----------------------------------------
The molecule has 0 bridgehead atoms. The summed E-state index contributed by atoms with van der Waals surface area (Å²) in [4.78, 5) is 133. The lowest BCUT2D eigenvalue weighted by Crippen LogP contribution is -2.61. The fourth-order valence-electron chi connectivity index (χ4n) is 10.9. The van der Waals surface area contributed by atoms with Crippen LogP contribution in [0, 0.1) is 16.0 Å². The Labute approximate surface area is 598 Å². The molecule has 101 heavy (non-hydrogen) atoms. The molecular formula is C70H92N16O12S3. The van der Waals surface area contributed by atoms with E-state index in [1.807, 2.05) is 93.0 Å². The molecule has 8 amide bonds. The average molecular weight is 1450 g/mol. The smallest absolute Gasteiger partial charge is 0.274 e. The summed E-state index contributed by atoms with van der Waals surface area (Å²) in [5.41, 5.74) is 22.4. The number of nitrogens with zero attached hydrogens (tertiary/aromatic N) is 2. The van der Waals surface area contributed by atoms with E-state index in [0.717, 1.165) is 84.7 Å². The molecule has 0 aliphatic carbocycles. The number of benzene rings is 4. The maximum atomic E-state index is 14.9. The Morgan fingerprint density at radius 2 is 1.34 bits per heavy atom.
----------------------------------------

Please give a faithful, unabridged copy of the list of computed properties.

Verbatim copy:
The molecule has 0 bridgehead atoms. The summed E-state index contributed by atoms with van der Waals surface area (Å²) in [4.78, 5) is 133. The lowest BCUT2D eigenvalue weighted by Crippen LogP contribution is -2.61. The fourth-order valence-electron chi connectivity index (χ4n) is 10.9. The van der Waals surface area contributed by atoms with Crippen LogP contribution in [0, 0.1) is 16.0 Å². The Labute approximate surface area is 598 Å². The molecule has 101 heavy (non-hydrogen) atoms. The molecular formula is C70H92N16O12S3. The van der Waals surface area contributed by atoms with E-state index in [1.807, 2.05) is 93.0 Å². The molecule has 8 amide bonds. The average molecular weight is 1450 g/mol. The smallest absolute Gasteiger partial charge is 0.274 e. The summed E-state index contributed by atoms with van der Waals surface area (Å²) in [5.41, 5.74) is 22.4. The number of nitrogens with zero attached hydrogens (tertiary/aromatic N) is 2. The van der Waals surface area contributed by atoms with E-state index in [0.717, 1.165) is 84.7 Å². The molecule has 0 aliphatic carbocycles. The number of benzene rings is 4. The maximum atomic E-state index is 14.9. The Morgan fingerprint density at radius 2 is 1.34 bits per heavy atom.